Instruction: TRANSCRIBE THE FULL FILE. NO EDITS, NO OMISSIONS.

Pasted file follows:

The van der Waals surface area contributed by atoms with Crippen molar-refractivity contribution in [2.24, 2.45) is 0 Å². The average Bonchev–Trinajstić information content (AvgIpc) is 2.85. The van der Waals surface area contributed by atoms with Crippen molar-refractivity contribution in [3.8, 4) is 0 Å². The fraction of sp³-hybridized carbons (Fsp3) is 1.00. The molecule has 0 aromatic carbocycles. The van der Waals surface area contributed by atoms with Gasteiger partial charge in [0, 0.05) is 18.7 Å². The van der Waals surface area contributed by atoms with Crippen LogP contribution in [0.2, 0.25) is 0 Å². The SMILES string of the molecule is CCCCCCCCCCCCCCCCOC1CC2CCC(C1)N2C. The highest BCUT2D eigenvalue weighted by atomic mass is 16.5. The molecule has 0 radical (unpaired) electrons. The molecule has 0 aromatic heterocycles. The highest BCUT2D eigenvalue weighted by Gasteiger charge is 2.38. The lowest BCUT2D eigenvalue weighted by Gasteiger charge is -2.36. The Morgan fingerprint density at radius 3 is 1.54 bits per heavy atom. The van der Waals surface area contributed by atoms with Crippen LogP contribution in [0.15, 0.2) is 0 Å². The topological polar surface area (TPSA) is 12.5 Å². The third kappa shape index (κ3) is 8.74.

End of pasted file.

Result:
The van der Waals surface area contributed by atoms with Crippen molar-refractivity contribution in [2.24, 2.45) is 0 Å². The average Bonchev–Trinajstić information content (AvgIpc) is 2.85. The van der Waals surface area contributed by atoms with Crippen molar-refractivity contribution in [3.8, 4) is 0 Å². The fraction of sp³-hybridized carbons (Fsp3) is 1.00. The molecule has 0 aromatic carbocycles. The van der Waals surface area contributed by atoms with Gasteiger partial charge in [0, 0.05) is 18.7 Å². The van der Waals surface area contributed by atoms with Crippen LogP contribution in [0.2, 0.25) is 0 Å². The SMILES string of the molecule is CCCCCCCCCCCCCCCCOC1CC2CCC(C1)N2C. The highest BCUT2D eigenvalue weighted by atomic mass is 16.5. The molecule has 0 radical (unpaired) electrons. The molecule has 0 aromatic heterocycles. The highest BCUT2D eigenvalue weighted by Gasteiger charge is 2.38. The lowest BCUT2D eigenvalue weighted by Gasteiger charge is -2.36. The Morgan fingerprint density at radius 3 is 1.54 bits per heavy atom. The van der Waals surface area contributed by atoms with Crippen LogP contribution in [0.15, 0.2) is 0 Å². The topological polar surface area (TPSA) is 12.5 Å². The third kappa shape index (κ3) is 8.74.